Sunday, June 7, 2015

Two Books on Fermat’s Last Theorem

By the fifth grade, kids learn enough arithmetic and geometry to appreciate the challenge in Fermat’s Last Theorem.  FLT stood for about 350 years as an unsolved problem. Then, on June 23, 1993, Andrew Wiles concluded a three-day lecture by proving it – almost. Closer inspection revealed some difficulties, and Wiles sat down again with a cup of pencils and a ream of white paper.  He also brought on Richard Taylor, a former student who had been one of the judges who condemned Wiles’ initial demonstration. On October 24, 1994, they announced the publication of two papers that achieved the proof. 

Much has been published about FLT. Just search Amazon, limited to Books, for “Fermat’s.”  Easily the two most popular works are Fermat’s Last Theorem: Unlocking the Secret of an Ancient Mathematical Problem by Amir D. Aczel (New York and London: Four Walls Eight Windows, 1996) and Fermat’s Enigma: The Epic Quest to Solve the World’s Greatest Mathematical Problem by Simon Singh (New York: Walker, 1997; Anchor Doubleday, 1998).   I found the Aczel book to be contaminated with errors.  I found no mistakes in Singh’s work.

Aczel earned his BA in mathematics at UC Berkeley in 1975, and finished his MS the next  year.  He then was awarded a doctorate by the University of Oregon for research in statistics. In addition to this book, he authored 17 others, plus two textbooks.  (See http://en.wikipedia.org/wiki/Amir_Aczel).  So, he was fully competent to have known better.
Close up of upper right of Pierre Fermat's face with many numbers running back and forth
A book with more problems than
the publisher intended.

The first mistake is on page 6. The illustration is supposedly a reproduction of Fermat’s marginal note in a bilingual (Latin-Greek) edition of Arithmetica by Diophantus. The Greek is medieval rendering in upper and lower case with one emendation in [square brackets]. But the note is not there. In fact, no such note exists. (Simon Singh's book also offers a version of the page, but, again, no note.)  The claim was made by Pierre Fermat's son and editor, Charles.

To give the reader a feel for the life and times of Pythagoras, Aczel takes you around the Mediterranean. However, he cites places such as Alexandria and the Colossus of Rhodes that came two hundred years later.  Pythagoras might also never have seen the Temple of Artemis at Ephesus. Having been destroyed in the 7th century BCE, it was rebuilt, only started in 550 BCE (perhaps by Croesus), when Pythagoras was 20.  

Aczel confuses modern Italy with its ancient character.  “In the barren stark surroundings of the tip of Italy...” (pg. 17).  Greeks colonized Italy to relieve overcrowding and political frictions in their home cities. They would not have chosen barren countryside. Croton, Taras, Sybaris, and the other towns were in green and fertile lands back then.

Leaving the ancient world for the substantive subject, Aczel claims (pg. 37): “The Fibonacci sequence appears everywhere in nature.”  Maybe it really is in the Stefan-Boltzmann Law and I just do not see it.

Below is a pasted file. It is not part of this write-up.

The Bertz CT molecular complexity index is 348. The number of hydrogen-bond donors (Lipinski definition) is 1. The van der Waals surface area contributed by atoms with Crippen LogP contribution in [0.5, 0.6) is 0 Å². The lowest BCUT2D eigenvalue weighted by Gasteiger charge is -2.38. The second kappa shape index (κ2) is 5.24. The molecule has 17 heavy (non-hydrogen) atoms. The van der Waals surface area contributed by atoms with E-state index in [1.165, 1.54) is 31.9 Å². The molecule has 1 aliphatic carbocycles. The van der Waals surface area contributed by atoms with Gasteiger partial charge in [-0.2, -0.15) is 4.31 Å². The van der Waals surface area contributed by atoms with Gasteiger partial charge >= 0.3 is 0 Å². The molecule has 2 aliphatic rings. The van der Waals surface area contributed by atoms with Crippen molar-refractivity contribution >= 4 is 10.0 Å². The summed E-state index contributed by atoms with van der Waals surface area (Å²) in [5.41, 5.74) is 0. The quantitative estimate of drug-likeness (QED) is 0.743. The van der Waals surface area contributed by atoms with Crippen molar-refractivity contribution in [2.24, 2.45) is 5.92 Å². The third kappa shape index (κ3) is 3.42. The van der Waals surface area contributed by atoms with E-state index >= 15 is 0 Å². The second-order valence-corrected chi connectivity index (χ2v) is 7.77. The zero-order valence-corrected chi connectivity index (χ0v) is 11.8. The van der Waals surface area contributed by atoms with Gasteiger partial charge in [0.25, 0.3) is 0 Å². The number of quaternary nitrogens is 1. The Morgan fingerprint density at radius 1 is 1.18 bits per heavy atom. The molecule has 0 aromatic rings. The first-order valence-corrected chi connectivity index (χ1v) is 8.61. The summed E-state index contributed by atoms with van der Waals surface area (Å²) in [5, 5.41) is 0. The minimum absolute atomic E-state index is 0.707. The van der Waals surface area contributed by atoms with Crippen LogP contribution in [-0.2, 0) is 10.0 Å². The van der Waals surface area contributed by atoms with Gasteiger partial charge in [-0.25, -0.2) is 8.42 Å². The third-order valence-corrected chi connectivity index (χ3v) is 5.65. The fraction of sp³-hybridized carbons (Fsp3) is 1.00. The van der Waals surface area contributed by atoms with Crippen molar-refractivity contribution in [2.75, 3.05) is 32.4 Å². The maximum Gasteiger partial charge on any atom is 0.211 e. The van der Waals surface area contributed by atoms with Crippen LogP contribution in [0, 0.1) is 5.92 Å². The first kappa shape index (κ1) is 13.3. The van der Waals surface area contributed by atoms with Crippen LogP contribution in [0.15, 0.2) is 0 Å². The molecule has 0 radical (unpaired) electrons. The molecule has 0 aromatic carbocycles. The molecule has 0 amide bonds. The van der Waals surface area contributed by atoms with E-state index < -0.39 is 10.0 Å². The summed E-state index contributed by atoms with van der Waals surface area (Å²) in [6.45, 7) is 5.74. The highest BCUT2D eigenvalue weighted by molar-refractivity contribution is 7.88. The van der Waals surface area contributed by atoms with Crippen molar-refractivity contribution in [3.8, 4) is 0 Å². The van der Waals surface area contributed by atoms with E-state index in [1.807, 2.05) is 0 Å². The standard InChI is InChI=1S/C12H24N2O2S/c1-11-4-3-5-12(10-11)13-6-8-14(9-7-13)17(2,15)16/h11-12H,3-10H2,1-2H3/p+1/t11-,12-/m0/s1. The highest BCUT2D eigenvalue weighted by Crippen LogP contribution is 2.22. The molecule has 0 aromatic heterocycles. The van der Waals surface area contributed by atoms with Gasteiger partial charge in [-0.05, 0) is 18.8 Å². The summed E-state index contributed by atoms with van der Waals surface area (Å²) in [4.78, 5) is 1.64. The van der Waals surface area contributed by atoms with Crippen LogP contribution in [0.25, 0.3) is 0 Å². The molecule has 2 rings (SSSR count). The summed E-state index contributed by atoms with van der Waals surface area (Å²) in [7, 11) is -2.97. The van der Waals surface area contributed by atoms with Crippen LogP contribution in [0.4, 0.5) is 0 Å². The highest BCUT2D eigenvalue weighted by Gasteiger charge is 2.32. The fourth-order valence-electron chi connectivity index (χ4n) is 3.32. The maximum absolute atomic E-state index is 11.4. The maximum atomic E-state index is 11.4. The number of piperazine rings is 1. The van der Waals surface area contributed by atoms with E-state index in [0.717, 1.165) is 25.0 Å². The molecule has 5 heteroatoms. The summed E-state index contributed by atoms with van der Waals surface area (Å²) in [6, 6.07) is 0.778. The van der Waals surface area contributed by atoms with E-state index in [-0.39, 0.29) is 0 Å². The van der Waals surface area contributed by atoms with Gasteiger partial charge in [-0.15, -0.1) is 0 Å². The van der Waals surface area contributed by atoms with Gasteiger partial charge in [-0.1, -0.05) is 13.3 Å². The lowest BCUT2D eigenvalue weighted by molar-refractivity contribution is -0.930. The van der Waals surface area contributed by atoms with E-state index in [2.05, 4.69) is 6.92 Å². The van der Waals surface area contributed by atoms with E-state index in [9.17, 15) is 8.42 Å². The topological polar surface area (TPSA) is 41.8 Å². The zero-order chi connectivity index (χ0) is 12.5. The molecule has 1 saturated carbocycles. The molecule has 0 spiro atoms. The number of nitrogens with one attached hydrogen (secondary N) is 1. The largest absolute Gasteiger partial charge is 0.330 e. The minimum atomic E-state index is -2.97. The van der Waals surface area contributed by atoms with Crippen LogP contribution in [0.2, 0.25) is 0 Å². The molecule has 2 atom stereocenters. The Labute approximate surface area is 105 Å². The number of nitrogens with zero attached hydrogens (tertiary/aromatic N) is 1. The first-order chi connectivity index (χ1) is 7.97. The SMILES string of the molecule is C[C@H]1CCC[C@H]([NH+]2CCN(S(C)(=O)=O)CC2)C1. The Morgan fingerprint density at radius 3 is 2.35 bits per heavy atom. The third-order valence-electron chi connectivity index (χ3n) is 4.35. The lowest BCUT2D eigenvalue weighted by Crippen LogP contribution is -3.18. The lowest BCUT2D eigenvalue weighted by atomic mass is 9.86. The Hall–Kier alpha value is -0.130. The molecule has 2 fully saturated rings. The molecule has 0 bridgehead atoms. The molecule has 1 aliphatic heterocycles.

Aczel falls into sophomoric humor when he writes “It is believed…” (pg. 27) and “The cossists were considered…” (pg. 42) “…our normal three-dimensional world…” (pg. 49; a nice pun, as those three of our four common dimensions are at right angles–normal–to each other).  “Mordell was unable to prove his discovery, and it became known as Mordell’s conjecture.” (pg. 87) The last is interesting because Aczel denigrates Denis Diderot for “knowing no mathematics” (pg. 48) though clearly Aczel seems deficient in philosophy if he believes that lack of proof leaves us with the Lock Ness Conjecture.  See the Addendum below for similar humor.

Pierre Fermat's face framed in a triangle, inside a circle, framed by text in rectangles
No complaints
Aczel writes past significant steps in his story.  He never stops to explain Galois theory or Galois representations (pg. 72, pg. 120). He never says what a Zeta function is (pp. 99-100).  The Horizontal Iwasawa Theory (pg. 121, pg. 132) may be very hard to explain briefly, even for an accomplished writer of popular mathematics books, but he gives no context whatsoever; he just drops the name and moves on.

Some of the problems with this book can be blamed on the editors.  I am not always sure about that versus which (pg. 121).  However, I am pretty sure that if Leonhard Euler went to St. Petersburg in 1827 (pg. 47), then he was 120 years old. 

Fermat's Last Theorem is one of very many topics in mathematics that could entertain and motivate school children. (For others, see The Man Who Loved Only Numbers reviewed here on this blog.) Appreciating the story of the Taylor-Wiles Proof may require more than an eighth grade education.  But you do not have to do anything special to "make mathematics fun."  It either is or it is not.  However, an educational system that rewards itself for the outcomes of statewide standardized tests will have much less room for the fun in mathematics

Addendum: 
"It has long been known" ... I didn't look up the original reference.
"Three of the samples were chosen for detailed study" ... The other results didn't make any sense.
"In my experience" ... Once.
http://www.devpsy.org/humor/academic_phrases.html

ALSO ON NECESSARY FACTS


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